Recipe: ispahan panna cotta
The longest day of the year just ended (well, the daylight part). I rather love the late light of the summer solstice. One year we were backpacking in Jasper National Park (Canada) on the solstice. I remember throwing disc with Jeremy in a huge field of wildflowers and green grasses that was littered with elk poop. Good incentive to NOT drop the frisbee. It was 9:30 pm and we didn’t crawl into our tent until 11:00 pm. It was still light enough to see without a headlamp. Love that.
While testing a high-altitude conversion for a cookie recipe this afternoon, I exchanged several emails with my lovely friend, Helen, discussing people’s manners – or rather the lack thereof. Face it, if you maintain a blog that gets a decent amount of traffic, you will inevitably encounter crackpot or inappropriate comments. Reminds me of the person who wanted a refund from Peabody for the cost of ingredients for a muffin recipe they got from her blog that they didn’t like. Wha?! I guess it isn’t just manners, but also an indication that the offender doesn’t reside on the Plane of Reality. For some reason, because people don’t have to say it to your face, they feel as if they can behave poorly and say stupid stupid things over the internet. So uncool.
The majority of my commenters are an incredibly funny, sweet, and caring group of people – they are so wonderful! And they respect me for the person I am. That means a lot because when you have cancer, plenty of people think this is an open invitation for their “advice” and I do use that term loosely. I appreciate how people have expressed their kind sentiments to me with, “I wish you well” or “I am praying for you” or “you are in my thoughts”. I don’t pray, but it’s okay if someone else wants to pray. However, it is not okay for someone to tell me what to believe in terms of faith. That is not only rude, but hugely disrespectful.
So what did I manage to do with all of today’s daylight? Here’s a sampling, but you can visit the photoblog for the full rundown.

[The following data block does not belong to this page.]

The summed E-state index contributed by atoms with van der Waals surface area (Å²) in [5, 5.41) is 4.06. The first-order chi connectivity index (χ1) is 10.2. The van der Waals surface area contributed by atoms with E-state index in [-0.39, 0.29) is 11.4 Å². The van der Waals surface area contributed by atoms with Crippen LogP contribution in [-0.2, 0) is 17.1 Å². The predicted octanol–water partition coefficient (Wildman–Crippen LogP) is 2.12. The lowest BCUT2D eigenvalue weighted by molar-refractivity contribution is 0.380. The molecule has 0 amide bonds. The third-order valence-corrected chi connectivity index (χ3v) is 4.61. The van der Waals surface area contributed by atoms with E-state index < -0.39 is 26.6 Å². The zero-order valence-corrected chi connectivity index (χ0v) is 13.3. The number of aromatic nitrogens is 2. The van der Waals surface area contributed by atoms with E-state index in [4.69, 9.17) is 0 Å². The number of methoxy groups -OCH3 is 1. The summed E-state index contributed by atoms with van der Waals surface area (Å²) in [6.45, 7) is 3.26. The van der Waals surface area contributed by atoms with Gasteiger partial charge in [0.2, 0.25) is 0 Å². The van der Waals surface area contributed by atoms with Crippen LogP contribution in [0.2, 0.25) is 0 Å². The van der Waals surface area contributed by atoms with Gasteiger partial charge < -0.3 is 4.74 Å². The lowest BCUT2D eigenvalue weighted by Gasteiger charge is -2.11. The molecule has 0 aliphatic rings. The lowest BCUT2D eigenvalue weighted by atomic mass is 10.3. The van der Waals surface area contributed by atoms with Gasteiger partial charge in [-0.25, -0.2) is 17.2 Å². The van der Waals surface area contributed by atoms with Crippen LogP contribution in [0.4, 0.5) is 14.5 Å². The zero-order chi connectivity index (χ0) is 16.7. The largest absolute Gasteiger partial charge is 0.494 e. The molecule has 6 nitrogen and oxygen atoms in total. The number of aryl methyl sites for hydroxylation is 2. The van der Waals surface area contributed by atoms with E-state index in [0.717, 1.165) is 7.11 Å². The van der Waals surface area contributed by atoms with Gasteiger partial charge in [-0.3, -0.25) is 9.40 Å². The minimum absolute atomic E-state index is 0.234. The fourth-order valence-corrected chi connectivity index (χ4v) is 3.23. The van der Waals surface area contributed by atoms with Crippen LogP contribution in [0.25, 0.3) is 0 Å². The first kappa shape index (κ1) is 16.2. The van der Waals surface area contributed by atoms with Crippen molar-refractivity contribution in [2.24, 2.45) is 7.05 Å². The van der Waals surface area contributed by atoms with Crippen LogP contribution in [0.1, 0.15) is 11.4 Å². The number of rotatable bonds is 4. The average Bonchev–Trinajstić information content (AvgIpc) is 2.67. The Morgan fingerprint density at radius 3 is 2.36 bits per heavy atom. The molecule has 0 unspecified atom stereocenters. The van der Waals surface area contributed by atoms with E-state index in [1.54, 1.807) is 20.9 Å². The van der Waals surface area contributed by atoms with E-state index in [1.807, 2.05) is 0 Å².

i shot this in my yard
the cookies worked
happy hour fare: duck crêpes
can someone identify this wildflower?
giant cumulus at sunset
To usher in this delightful season that turns our mountain environment into a fleeting lush paradise, I made a panna cotta recipe based loosely on Pierre Hermé’s ispahan macaron. The flavors include rose petal, lychee, and raspberry.
scraped vanilla bean
boiled cream, milk, and vanilla bean seeds
I had the intention of making my own rose petal syrup, but couldn’t find any organic roses. So I made my syrup with rose flower water, which was more subtle and less rosy. The cream base was flavored with vanilla bean and the rose syrup. I’ve never used vanilla bean before and when I removed the whole bean from its packaging, I smelled orchids rather than vanilla. It was lovely and transported me back to my grad student days when I used to “babysit” an orchid greenhouse.
stirring in sugar
I set raspberries and a lychee (canned) in each glass and then poured the cream mixture over the fruit. The rose syrup had a weak scent/flavor to it, but when I fished the lychees out of their can, the perfume of the fruit inspired ideas. I will have to try a lychee panna cotta next, because I think *that* is the kind of fragrance and flavor I am shooting for.
placing the fruit
pouring the cream
After letting the panna cotta set up in the refrigerator for a few hours, I poured some of the rose syrup (adding a touch of red coloring to give it a pink tint) on top before serving. I think the syrup is so delicate (i.e. weak) that I could do without it. Maybe if I get my hands on some bottled rose petal syrup, I might feel differently. However, the combination of the fruit flavors with the panna cotta was beautiful. It tastes like summery perfume, a flower garden with the texture of silk. Really enjoyable on this first day of summer!
a panna cotta based on a macaron
Ispahan Panna Cotta
adapted from Creamy Rose Panna Cotta from Food & Wine
1 cup cream
1 cup milk
1/2 vanilla bean, split
1/4 cup rose syrup
3 tbsps sugar
1 1/2 tsps gelatin
2 tbsps water
1/4 cup raspberries
1 cup water
1/2 cup sugar
2 tsps rose water
1 1/2 tbsps lemon juice
red food coloring (optional)
Rose Syrup: Boil water and sugar together for about 10 minutes. Remove from heat and let cool. Stir in the rose water and lemon juice. Set aside 1/4 cup for the panna cotta. Add a touch of red food coloring (optional) to the remaining syrup to create a light pink tint.
Panna Cotta: Combine the cream, milk, and vanilla bean in a saucepan and bring to boil. Remove from heat and cover for 5 minutes. Sprinkle the gelatin over the water and let sit for 5 minutes. Discard the vanilla bean. Stir the gelatin, sugar, and rose syrup into the cream mixture. Place a lychee and a few raspberries in each serving vessel. Pour cream mixture over the fruit until almost covered. Refrigerate panna cotta until firm. Before serving, pour a little rose syrup over the panna cotta.